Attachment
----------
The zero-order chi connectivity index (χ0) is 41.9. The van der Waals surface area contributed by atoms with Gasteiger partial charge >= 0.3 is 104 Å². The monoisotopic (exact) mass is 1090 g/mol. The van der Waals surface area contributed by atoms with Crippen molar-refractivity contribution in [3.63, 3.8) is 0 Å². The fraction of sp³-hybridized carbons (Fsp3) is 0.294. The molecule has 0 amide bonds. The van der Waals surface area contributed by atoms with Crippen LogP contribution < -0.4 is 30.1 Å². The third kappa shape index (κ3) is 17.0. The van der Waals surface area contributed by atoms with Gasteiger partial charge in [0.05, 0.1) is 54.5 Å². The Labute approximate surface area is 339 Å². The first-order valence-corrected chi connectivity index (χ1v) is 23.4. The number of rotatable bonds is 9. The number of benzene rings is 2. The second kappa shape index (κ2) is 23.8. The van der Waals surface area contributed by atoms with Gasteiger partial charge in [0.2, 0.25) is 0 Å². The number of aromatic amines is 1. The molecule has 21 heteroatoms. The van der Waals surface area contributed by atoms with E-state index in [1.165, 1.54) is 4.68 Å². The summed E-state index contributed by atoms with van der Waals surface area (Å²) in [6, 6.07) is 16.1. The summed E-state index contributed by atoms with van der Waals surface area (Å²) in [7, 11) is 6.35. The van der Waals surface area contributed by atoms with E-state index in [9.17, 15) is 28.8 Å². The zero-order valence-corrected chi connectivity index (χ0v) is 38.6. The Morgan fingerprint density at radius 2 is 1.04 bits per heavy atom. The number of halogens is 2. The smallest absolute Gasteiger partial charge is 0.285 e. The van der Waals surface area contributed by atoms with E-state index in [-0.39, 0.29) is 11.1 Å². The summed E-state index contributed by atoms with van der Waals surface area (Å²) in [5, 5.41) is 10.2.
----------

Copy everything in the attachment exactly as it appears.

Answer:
The zero-order chi connectivity index (χ0) is 41.9. The van der Waals surface area contributed by atoms with Gasteiger partial charge >= 0.3 is 104 Å². The monoisotopic (exact) mass is 1090 g/mol. The van der Waals surface area contributed by atoms with Crippen molar-refractivity contribution in [3.63, 3.8) is 0 Å². The fraction of sp³-hybridized carbons (Fsp3) is 0.294. The molecule has 0 amide bonds. The van der Waals surface area contributed by atoms with Crippen LogP contribution < -0.4 is 30.1 Å². The third kappa shape index (κ3) is 17.0. The van der Waals surface area contributed by atoms with Gasteiger partial charge in [0.05, 0.1) is 54.5 Å². The Labute approximate surface area is 339 Å². The first-order valence-corrected chi connectivity index (χ1v) is 23.4. The number of rotatable bonds is 9. The number of benzene rings is 2. The second kappa shape index (κ2) is 23.8. The van der Waals surface area contributed by atoms with Gasteiger partial charge in [0.2, 0.25) is 0 Å². The number of aromatic amines is 1. The molecule has 21 heteroatoms. The van der Waals surface area contributed by atoms with E-state index in [1.165, 1.54) is 4.68 Å². The summed E-state index contributed by atoms with van der Waals surface area (Å²) in [6, 6.07) is 16.1. The summed E-state index contributed by atoms with van der Waals surface area (Å²) in [7, 11) is 6.35. The van der Waals surface area contributed by atoms with E-state index in [9.17, 15) is 28.8 Å². The zero-order valence-corrected chi connectivity index (χ0v) is 38.6. The Morgan fingerprint density at radius 2 is 1.04 bits per heavy atom. The number of halogens is 2. The smallest absolute Gasteiger partial charge is 0.285 e. The van der Waals surface area contributed by atoms with E-state index in [-0.39, 0.29) is 11.1 Å². The summed E-state index contributed by atoms with van der Waals surface area (Å²) in [5, 5.41) is 10.2.